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Christmas Baubles

December 24, 2014
by the gentle author

Each year on Christmas Eve, I bring in the tree at dusk,  fetch the box of old glass decorations from the roof to hang upon its boughs, and set to work, decorating the tree as darkness falls

I do not know when my grandmother bought this glass decoration and I cannot ask her because she died more than twenty years ago. All I can do is hang it on my tree and admire it gleaming amongst the deep green boughs, along with all the others that were once hers, or were bought by my parents, or that I have acquired myself, which together form the collection I bring out each year – accepting that not knowing or no longer remembering their origin is part of their charm.

Although I have many that are more elaborate, I especially admire this golden one for its simplicity of form and I like to think its ridged profile derives from the nineteen thirties when my mother was a child, because my grandmother took the art of Christmas decoration very seriously. She would be standing beech leaves in water laced with glycerine in October, pressing them under the carpet in November and then in December arranging the preserved leaves in copper jugs with teazles sprayed gold and branches of larch, as one of many contrivances that she pursued each year to celebrate the season in fastidious style.

Given the fragility of these glass ornaments, it is extraordinary that this particular decoration has survived, since every year there are a few casualties resulting in silvery shards among the needles under the tree. Recognising that a Christmas tree is a tremendous source of amusement for a cat – making great sport out of knocking the baubles to the ground and kicking them around like footballs – I hang the most cherished decorations upon the higher branches. Yet since it is in the natural course of things that some get broken every year and, as I should not wish to inhibit the curiosity of children wishing to handle them, I always buy a couple more each Christmas to preserve the equilibrium of my collection.

Everlasting baubles are available  – they do not smash, they bounce – but this shatterproof technological advance entirely lacks the poetry of these fragile beauties that can survive for generations as vessels of emotional memory and then be lost in a moment. In widespread recognition of this essential frailty of existence, there has been a welcome revival of glass ornaments in recent years.

They owe their origins to the glassblowers of the Thuringian Forest on the border of Germany and the Czech Republic where, in Lauscha, glass beads, drinking glasses, flasks, bowls and even glass eyes were manufactured since the twelfth century. The town is favoured to lie in a wooded river valley, providing both the sand and timber required for making glass and in 1847 Hans Greiner – a descendant of his namesake Hans Greiner who set up the glassworks in 1597 with Christoph Muller – began producing ornaments by blowing glass into wooden moulds. The inside of these ornaments was at first coloured to appear silvery with mercury or lead and then later by using a compound of silver nitrate and sugar water. In 1863, when a gas supply became available to the town, glass could be blown thinner without bursting and by the eighteen seventies the factory at Lauscha was exporting tree ornaments throughout Europe and America, signing a deal with F.W.Woolworth in the eighteen eighties, after he discovered them on a trip to Germany.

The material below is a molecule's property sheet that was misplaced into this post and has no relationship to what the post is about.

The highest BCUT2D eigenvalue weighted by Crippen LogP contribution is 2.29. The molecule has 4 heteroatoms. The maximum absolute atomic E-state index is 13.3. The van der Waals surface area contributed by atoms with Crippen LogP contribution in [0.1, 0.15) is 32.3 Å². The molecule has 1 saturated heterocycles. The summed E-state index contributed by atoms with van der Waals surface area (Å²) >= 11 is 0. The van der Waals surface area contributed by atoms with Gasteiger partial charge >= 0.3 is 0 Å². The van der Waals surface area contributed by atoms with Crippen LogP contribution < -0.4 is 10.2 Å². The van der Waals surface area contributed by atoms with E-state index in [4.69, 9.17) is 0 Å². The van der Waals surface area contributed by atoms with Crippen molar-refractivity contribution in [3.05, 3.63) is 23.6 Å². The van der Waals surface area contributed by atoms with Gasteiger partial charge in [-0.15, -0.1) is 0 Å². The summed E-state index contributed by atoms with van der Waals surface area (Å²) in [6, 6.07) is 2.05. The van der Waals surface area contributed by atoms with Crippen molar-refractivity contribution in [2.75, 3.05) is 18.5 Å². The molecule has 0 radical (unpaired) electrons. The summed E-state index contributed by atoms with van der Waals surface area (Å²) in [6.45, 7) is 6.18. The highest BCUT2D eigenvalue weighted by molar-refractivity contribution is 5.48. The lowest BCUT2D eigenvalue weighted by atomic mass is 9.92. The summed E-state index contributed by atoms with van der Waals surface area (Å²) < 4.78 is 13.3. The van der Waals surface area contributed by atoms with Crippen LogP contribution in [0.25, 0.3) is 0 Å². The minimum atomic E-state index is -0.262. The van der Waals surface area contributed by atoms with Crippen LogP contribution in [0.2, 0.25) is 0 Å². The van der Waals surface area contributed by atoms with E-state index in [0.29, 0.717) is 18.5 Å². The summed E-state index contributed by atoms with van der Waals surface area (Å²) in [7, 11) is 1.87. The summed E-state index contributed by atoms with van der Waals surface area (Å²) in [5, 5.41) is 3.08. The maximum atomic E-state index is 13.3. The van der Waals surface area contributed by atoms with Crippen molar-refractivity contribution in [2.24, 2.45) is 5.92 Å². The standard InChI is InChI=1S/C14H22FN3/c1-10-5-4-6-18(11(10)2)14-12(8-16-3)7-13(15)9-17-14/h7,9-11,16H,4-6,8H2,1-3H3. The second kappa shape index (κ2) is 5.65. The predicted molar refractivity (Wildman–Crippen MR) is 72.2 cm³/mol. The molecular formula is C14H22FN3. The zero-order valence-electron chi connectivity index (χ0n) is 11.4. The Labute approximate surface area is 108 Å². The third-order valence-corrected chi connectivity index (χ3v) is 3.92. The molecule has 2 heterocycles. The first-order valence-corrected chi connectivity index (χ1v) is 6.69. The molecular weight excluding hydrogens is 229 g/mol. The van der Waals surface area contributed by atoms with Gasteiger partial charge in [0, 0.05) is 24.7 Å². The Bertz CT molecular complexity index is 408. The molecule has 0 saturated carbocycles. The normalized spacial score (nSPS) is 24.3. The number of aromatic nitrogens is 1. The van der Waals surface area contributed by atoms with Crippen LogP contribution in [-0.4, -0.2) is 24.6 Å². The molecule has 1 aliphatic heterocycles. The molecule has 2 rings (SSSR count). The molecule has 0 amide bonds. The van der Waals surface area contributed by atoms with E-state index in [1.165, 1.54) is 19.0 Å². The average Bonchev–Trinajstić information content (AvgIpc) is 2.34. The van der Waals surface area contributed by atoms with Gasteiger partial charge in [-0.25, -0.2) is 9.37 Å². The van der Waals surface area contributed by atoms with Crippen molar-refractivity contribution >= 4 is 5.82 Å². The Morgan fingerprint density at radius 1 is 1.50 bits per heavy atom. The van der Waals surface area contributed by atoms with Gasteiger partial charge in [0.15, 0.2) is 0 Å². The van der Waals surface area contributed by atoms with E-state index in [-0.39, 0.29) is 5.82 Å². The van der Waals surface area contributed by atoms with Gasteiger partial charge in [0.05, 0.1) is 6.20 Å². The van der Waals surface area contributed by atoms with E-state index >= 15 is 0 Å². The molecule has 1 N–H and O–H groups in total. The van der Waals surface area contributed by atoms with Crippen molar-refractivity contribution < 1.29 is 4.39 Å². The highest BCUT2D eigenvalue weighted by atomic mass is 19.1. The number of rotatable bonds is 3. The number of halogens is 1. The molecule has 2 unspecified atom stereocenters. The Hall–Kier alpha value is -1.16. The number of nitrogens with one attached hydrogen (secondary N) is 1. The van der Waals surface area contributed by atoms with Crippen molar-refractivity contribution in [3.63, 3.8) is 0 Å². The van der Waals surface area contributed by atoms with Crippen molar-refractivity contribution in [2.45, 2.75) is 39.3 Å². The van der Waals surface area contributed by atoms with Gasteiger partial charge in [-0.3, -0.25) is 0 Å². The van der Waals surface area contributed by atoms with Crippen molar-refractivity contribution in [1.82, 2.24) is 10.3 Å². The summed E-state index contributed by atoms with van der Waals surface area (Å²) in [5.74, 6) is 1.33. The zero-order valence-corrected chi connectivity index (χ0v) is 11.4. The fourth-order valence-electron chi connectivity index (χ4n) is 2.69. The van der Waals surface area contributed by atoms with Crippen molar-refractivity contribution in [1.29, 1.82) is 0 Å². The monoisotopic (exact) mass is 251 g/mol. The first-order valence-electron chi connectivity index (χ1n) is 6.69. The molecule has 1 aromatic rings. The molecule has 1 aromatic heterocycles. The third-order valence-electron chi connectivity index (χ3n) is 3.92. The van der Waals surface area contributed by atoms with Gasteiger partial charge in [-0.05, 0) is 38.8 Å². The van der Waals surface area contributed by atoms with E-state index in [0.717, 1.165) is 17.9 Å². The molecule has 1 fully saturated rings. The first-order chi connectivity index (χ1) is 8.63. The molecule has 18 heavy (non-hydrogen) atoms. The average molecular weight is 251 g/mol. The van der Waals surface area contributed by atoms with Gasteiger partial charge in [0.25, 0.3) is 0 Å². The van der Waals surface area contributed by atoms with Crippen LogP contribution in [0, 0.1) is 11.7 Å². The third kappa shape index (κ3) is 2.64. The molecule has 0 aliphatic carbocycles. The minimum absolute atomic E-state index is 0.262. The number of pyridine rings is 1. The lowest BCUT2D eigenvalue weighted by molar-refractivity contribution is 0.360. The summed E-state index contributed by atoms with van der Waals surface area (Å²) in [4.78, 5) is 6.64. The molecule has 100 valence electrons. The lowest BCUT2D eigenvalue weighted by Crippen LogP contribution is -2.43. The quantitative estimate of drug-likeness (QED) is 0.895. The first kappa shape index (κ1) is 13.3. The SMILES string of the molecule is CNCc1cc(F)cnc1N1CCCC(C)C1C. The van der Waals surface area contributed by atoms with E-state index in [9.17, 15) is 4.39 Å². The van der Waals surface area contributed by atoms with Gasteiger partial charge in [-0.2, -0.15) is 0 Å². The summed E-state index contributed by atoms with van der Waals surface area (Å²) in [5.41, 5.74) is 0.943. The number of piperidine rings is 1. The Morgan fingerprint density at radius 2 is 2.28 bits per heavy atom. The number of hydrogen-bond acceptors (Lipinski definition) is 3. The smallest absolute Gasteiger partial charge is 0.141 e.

Bauble is a byword for the inconsequential, so I do not quite know why these small glass decorations inspire so much passion in me, keeping their romance even as other illusions have dissolved. Maybe it is because I collect images that resonate personally? As well as Father Christmas and Snowmen, I have the Sun, Moon and Stars, Clocks and even a Demon to create a shining poem about time, mortality and joy upon my Christmas tree. I cannot resist the allure of these exquisite glass sculptures in old-fashioned designs glinting at dusk amongst the dark needles of fir, because they still retain the power to evoke the rich unassailable magic of Christmas for me.

This pierrot dates from the  nineteen eighties.

Three of my grandmother’s decorations. The basket on the left has a piece of florists’ wire that she placed there in the nineteen fifties.

This snowman is one of the oldest of my grandmother’s collection.

Bought in the nineteen eighties, but possibly from a much older mould.

Baubles enhanced with painted stripes and glitter.

The moon, sun and stars were acquired from a shop in Greenwich Avenue on my first visit to New York in 1990, amazingly they survived the journey home intact.

These two from my grandmother’s collection make a fine contrast of colour.

Even Christmas has its dark side, this demon usually hangs at the back of the tree.

It is always going to be nine o’clock on Christmas Eve.

Three new decorations purchased at Columbia Rd recently.

A stash of glittering beauties, stored like rare eggs in cardboard trays.

My first bicycle, that I found under the tree one Christmas and still keep in my attic

39 Responses leave one →
  1. December 24, 2014

    oh my! i just put mine up and that mention of a greenwich ave. store is bringing up a rush of memories……i think i know just the one you mean…..happy christmas!